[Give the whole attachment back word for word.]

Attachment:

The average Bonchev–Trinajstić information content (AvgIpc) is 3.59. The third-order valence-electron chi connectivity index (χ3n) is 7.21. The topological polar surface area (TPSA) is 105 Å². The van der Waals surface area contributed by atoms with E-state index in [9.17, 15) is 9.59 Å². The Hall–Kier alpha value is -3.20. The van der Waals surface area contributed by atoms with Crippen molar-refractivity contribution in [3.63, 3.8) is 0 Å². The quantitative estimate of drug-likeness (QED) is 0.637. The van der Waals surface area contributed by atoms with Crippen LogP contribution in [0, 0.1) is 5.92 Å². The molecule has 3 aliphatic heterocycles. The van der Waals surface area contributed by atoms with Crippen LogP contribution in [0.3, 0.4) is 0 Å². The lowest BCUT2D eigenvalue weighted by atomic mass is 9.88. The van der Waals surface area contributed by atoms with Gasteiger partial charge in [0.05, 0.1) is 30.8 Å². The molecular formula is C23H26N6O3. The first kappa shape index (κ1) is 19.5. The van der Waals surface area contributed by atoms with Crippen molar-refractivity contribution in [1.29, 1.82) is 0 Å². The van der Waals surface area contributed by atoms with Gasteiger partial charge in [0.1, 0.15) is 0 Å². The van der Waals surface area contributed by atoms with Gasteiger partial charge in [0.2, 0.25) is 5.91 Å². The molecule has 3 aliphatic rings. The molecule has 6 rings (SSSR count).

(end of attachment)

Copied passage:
The average Bonchev–Trinajstić information content (AvgIpc) is 3.59. The third-order valence-electron chi connectivity index (χ3n) is 7.21. The topological polar surface area (TPSA) is 105 Å². The van der Waals surface area contributed by atoms with E-state index in [9.17, 15) is 9.59 Å². The Hall–Kier alpha value is -3.20. The van der Waals surface area contributed by atoms with Crippen molar-refractivity contribution in [3.63, 3.8) is 0 Å². The quantitative estimate of drug-likeness (QED) is 0.637. The van der Waals surface area contributed by atoms with Crippen LogP contribution in [0, 0.1) is 5.92 Å². The molecule has 3 aliphatic heterocycles. The van der Waals surface area contributed by atoms with Crippen LogP contribution in [0.3, 0.4) is 0 Å². The lowest BCUT2D eigenvalue weighted by atomic mass is 9.88. The van der Waals surface area contributed by atoms with Gasteiger partial charge in [0.05, 0.1) is 30.8 Å². The molecular formula is C23H26N6O3. The first kappa shape index (κ1) is 19.5. The van der Waals surface area contributed by atoms with Crippen molar-refractivity contribution in [1.29, 1.82) is 0 Å². The van der Waals surface area contributed by atoms with Gasteiger partial charge in [0.1, 0.15) is 0 Å². The van der Waals surface area contributed by atoms with Gasteiger partial charge in [0.2, 0.25) is 5.91 Å². The molecule has 3 aliphatic rings. The molecule has 6 rings (SSSR count).